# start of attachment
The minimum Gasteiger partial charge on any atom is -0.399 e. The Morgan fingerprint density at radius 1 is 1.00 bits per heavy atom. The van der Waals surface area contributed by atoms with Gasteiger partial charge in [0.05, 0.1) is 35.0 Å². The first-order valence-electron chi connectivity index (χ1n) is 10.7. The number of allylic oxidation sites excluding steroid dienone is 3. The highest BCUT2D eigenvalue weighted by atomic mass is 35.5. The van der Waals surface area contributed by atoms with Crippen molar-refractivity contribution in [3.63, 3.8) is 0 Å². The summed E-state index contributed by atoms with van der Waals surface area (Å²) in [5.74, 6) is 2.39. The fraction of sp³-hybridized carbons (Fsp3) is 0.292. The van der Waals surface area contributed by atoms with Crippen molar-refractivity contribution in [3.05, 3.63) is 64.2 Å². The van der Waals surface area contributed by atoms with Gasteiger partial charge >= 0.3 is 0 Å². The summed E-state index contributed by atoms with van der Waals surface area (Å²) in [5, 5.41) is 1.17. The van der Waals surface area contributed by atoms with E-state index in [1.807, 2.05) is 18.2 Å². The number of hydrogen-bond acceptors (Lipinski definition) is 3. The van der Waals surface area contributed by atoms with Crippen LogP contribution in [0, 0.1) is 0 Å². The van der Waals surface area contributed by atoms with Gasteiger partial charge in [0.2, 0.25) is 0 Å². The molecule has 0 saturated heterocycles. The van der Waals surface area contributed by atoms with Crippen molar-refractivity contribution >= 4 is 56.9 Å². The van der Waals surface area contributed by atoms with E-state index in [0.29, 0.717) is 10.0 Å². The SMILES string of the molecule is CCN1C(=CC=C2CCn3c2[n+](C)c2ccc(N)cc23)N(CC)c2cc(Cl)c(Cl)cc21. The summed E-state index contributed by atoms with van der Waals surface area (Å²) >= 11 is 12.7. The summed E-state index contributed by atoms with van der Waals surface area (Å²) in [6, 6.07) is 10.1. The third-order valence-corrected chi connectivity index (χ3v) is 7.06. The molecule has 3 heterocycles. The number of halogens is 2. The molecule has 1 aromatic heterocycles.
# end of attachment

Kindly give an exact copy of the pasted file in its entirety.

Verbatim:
The minimum Gasteiger partial charge on any atom is -0.399 e. The Morgan fingerprint density at radius 1 is 1.00 bits per heavy atom. The van der Waals surface area contributed by atoms with Gasteiger partial charge in [0.05, 0.1) is 35.0 Å². The first-order valence-electron chi connectivity index (χ1n) is 10.7. The number of allylic oxidation sites excluding steroid dienone is 3. The highest BCUT2D eigenvalue weighted by atomic mass is 35.5. The van der Waals surface area contributed by atoms with Crippen molar-refractivity contribution in [3.63, 3.8) is 0 Å². The summed E-state index contributed by atoms with van der Waals surface area (Å²) in [5.74, 6) is 2.39. The fraction of sp³-hybridized carbons (Fsp3) is 0.292. The van der Waals surface area contributed by atoms with Crippen molar-refractivity contribution in [3.05, 3.63) is 64.2 Å². The van der Waals surface area contributed by atoms with Gasteiger partial charge >= 0.3 is 0 Å². The summed E-state index contributed by atoms with van der Waals surface area (Å²) in [5, 5.41) is 1.17. The van der Waals surface area contributed by atoms with E-state index in [1.807, 2.05) is 18.2 Å². The number of hydrogen-bond acceptors (Lipinski definition) is 3. The van der Waals surface area contributed by atoms with Crippen LogP contribution in [0, 0.1) is 0 Å². The van der Waals surface area contributed by atoms with Gasteiger partial charge in [0.2, 0.25) is 0 Å². The molecule has 0 saturated heterocycles. The van der Waals surface area contributed by atoms with Crippen molar-refractivity contribution >= 4 is 56.9 Å². The van der Waals surface area contributed by atoms with E-state index in [0.29, 0.717) is 10.0 Å². The SMILES string of the molecule is CCN1C(=CC=C2CCn3c2[n+](C)c2ccc(N)cc23)N(CC)c2cc(Cl)c(Cl)cc21. The summed E-state index contributed by atoms with van der Waals surface area (Å²) >= 11 is 12.7. The summed E-state index contributed by atoms with van der Waals surface area (Å²) in [6, 6.07) is 10.1. The third-order valence-corrected chi connectivity index (χ3v) is 7.06. The molecule has 3 heterocycles. The number of halogens is 2. The molecule has 1 aromatic heterocycles.